Angus cattle continue to perform at a high level for JBS Australia’s grainfed programs, based on extensive statistical data presented at the Angus Australia national conference held in Ballarat on Tuesday.
JBS assistant livestock manager Duane Woodham presented a range of key performance indicators comparing Angus with other breed derivatives used in the company’s feedlot programs, ranging from 70-day domestic cattle to 220-day longfeds – all now sourced direct.
He told the conference the figures were compiled across all cattle slaughtered at JBS’s Beef City abattoir over 30 months from January 2010 to June 2012, and drawn from the company’s Beef City, Caroona, Mungindi, Prime City and Riverina feedlots.
In total the sample included 198,000 Angus cattle, 96,000 ‘Mid-fed 1’ category (MF1) cattle (mostly black baldies and Shorthorn x Herefords) and 82,000 ‘Midfed 2’ category (MF2) cattle, including Herefords, Angus x Santas and other flatback derivatives.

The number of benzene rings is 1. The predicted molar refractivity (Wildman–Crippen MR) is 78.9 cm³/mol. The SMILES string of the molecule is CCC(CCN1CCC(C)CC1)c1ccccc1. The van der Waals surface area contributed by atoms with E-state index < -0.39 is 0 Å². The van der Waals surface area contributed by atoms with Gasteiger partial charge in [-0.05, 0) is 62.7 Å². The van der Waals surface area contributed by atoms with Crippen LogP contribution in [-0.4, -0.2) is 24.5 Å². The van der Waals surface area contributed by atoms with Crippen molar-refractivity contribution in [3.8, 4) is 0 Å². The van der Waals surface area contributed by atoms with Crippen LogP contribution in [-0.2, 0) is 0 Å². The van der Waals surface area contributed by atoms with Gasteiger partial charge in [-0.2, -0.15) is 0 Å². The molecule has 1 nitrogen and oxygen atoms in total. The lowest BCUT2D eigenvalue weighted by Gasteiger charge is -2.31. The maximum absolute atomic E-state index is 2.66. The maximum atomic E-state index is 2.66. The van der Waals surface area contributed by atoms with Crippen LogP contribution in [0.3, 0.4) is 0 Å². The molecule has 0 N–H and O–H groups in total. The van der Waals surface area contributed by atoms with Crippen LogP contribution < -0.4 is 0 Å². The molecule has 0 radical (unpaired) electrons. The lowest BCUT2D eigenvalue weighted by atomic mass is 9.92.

Adjustments were made for days on feed, and grouping effects including feedlot exit and feeder type to ‘normalise’ the data.
Mr Woodham said JBS had not monitored any great recent decrease from its targets on all three groups, despite the change to feeding programs and the general departure from feeding cattle 260 days or more.
Among the key performance indicators:
- Average daily gain: across the Angus cattle fed, ADG averaged about 1.42kg/day, with the MF1 group 1.39kg/day and MF2, 1.38.
- Hot standard carcase weight: Angus 391.5kg; MF1 388kg; MF2 385kg.
- P8 site fat depth: Angus 23mm; MF1s 23.5mm; MF2s 21.5mm.
- Eye muscle area: 83sq cm for Angus, 82mm for MF1 cattle, and 82mm for MF2s.
- Marbling: AusMeat BMS of just below 2 for Angus cattle (still on target, despite the reduction in days on feed in some programs); 1.8 for the MF1 group and 1.4 for the MF2s.
- Saleable meat yield: the Angus component is averaging 251kg (64.1pc); MF1s 249kg (64.2pc); MF2s 249kg, (64.6pc).
Using JBS’s feeder steer index (not a profitability calculation, but used to estimate the value differences between feeder steer classes) there was a +$23 difference in value of Angus (400c) over an MF1 steer (380c), with the MF2 feeder cattle further back on 350c.
Converted back to a liveweight price, that might represent 200c for an Angus, and 195c for an MF1 steer, he said.